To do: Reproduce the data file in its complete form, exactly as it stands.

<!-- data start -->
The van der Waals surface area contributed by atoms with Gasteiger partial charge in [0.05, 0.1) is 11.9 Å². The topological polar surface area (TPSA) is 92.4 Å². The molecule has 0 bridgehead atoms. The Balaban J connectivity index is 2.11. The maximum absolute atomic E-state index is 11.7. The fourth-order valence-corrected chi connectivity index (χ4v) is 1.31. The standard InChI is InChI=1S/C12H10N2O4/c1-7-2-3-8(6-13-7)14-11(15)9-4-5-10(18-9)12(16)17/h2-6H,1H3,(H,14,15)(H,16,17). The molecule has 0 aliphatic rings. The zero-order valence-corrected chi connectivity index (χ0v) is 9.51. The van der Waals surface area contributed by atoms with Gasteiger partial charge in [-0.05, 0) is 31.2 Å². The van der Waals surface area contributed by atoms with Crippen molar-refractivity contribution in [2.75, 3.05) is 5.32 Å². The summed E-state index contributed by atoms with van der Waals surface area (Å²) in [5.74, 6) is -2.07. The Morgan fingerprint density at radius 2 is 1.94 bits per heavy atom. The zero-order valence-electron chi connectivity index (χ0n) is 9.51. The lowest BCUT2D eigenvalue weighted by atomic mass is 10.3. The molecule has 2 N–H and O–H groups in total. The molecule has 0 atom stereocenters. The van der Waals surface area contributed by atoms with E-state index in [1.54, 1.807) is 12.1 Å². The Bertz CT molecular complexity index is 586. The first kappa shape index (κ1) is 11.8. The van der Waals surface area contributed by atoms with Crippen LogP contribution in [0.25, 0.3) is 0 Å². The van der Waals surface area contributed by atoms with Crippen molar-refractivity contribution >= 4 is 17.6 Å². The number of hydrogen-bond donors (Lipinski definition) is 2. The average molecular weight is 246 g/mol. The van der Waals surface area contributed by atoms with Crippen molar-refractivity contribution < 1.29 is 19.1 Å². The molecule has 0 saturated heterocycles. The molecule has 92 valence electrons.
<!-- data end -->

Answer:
The van der Waals surface area contributed by atoms with Gasteiger partial charge in [0.05, 0.1) is 11.9 Å². The topological polar surface area (TPSA) is 92.4 Å². The molecule has 0 bridgehead atoms. The Balaban J connectivity index is 2.11. The maximum absolute atomic E-state index is 11.7. The fourth-order valence-corrected chi connectivity index (χ4v) is 1.31. The standard InChI is InChI=1S/C12H10N2O4/c1-7-2-3-8(6-13-7)14-11(15)9-4-5-10(18-9)12(16)17/h2-6H,1H3,(H,14,15)(H,16,17). The molecule has 0 aliphatic rings. The zero-order valence-corrected chi connectivity index (χ0v) is 9.51. The van der Waals surface area contributed by atoms with Gasteiger partial charge in [-0.05, 0) is 31.2 Å². The van der Waals surface area contributed by atoms with Crippen molar-refractivity contribution in [2.75, 3.05) is 5.32 Å². The summed E-state index contributed by atoms with van der Waals surface area (Å²) in [5.74, 6) is -2.07. The Morgan fingerprint density at radius 2 is 1.94 bits per heavy atom. The zero-order valence-electron chi connectivity index (χ0n) is 9.51. The lowest BCUT2D eigenvalue weighted by atomic mass is 10.3. The molecule has 2 N–H and O–H groups in total. The molecule has 0 atom stereocenters. The van der Waals surface area contributed by atoms with E-state index in [1.54, 1.807) is 12.1 Å². The Bertz CT molecular complexity index is 586. The first kappa shape index (κ1) is 11.8. The van der Waals surface area contributed by atoms with Crippen LogP contribution in [0.25, 0.3) is 0 Å². The van der Waals surface area contributed by atoms with Crippen molar-refractivity contribution >= 4 is 17.6 Å². The number of hydrogen-bond donors (Lipinski definition) is 2. The average molecular weight is 246 g/mol. The van der Waals surface area contributed by atoms with Crippen molar-refractivity contribution < 1.29 is 19.1 Å². The molecule has 0 saturated heterocycles. The molecule has 92 valence electrons.